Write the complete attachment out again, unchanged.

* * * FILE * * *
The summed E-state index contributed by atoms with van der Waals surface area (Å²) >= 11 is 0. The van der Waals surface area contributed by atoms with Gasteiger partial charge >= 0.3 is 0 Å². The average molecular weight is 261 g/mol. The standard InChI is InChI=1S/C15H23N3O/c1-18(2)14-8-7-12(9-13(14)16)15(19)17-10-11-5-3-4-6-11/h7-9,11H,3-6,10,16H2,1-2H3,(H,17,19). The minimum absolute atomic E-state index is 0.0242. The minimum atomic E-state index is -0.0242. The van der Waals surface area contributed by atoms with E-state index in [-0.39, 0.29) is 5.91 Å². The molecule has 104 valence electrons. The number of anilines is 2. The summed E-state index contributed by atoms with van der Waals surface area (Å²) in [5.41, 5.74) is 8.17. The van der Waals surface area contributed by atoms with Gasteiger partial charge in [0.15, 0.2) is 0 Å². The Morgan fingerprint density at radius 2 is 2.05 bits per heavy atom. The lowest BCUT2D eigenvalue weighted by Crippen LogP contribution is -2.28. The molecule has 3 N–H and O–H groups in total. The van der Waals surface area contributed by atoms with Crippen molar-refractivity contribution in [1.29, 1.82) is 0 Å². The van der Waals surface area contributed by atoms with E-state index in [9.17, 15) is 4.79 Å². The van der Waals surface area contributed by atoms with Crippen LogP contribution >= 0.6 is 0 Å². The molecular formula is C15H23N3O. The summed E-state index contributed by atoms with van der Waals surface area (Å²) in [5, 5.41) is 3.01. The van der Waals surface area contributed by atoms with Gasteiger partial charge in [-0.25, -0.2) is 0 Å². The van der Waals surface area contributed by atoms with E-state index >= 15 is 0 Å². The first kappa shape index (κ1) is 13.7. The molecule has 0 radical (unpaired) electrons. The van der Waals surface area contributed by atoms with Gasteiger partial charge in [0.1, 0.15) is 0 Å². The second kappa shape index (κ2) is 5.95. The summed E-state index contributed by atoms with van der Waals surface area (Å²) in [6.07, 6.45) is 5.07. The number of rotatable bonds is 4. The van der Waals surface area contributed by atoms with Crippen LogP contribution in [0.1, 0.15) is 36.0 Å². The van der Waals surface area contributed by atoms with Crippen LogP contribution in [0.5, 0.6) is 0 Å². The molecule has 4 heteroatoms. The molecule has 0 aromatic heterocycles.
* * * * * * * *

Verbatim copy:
The summed E-state index contributed by atoms with van der Waals surface area (Å²) >= 11 is 0. The van der Waals surface area contributed by atoms with Gasteiger partial charge >= 0.3 is 0 Å². The average molecular weight is 261 g/mol. The standard InChI is InChI=1S/C15H23N3O/c1-18(2)14-8-7-12(9-13(14)16)15(19)17-10-11-5-3-4-6-11/h7-9,11H,3-6,10,16H2,1-2H3,(H,17,19). The minimum absolute atomic E-state index is 0.0242. The minimum atomic E-state index is -0.0242. The van der Waals surface area contributed by atoms with E-state index in [-0.39, 0.29) is 5.91 Å². The molecule has 104 valence electrons. The number of anilines is 2. The summed E-state index contributed by atoms with van der Waals surface area (Å²) in [5.41, 5.74) is 8.17. The van der Waals surface area contributed by atoms with Gasteiger partial charge in [0.15, 0.2) is 0 Å². The Morgan fingerprint density at radius 2 is 2.05 bits per heavy atom. The lowest BCUT2D eigenvalue weighted by Crippen LogP contribution is -2.28. The molecule has 3 N–H and O–H groups in total. The van der Waals surface area contributed by atoms with Crippen molar-refractivity contribution in [1.29, 1.82) is 0 Å². The van der Waals surface area contributed by atoms with E-state index in [9.17, 15) is 4.79 Å². The van der Waals surface area contributed by atoms with Crippen LogP contribution >= 0.6 is 0 Å². The molecular formula is C15H23N3O. The summed E-state index contributed by atoms with van der Waals surface area (Å²) in [5, 5.41) is 3.01. The van der Waals surface area contributed by atoms with Gasteiger partial charge in [-0.25, -0.2) is 0 Å². The van der Waals surface area contributed by atoms with E-state index >= 15 is 0 Å². The first kappa shape index (κ1) is 13.7. The molecule has 0 radical (unpaired) electrons. The van der Waals surface area contributed by atoms with Gasteiger partial charge in [0.1, 0.15) is 0 Å². The second kappa shape index (κ2) is 5.95. The summed E-state index contributed by atoms with van der Waals surface area (Å²) in [6.07, 6.45) is 5.07. The number of rotatable bonds is 4. The van der Waals surface area contributed by atoms with Crippen LogP contribution in [0.1, 0.15) is 36.0 Å². The van der Waals surface area contributed by atoms with Crippen LogP contribution in [0.5, 0.6) is 0 Å². The molecule has 4 heteroatoms. The molecule has 0 aromatic heterocycles.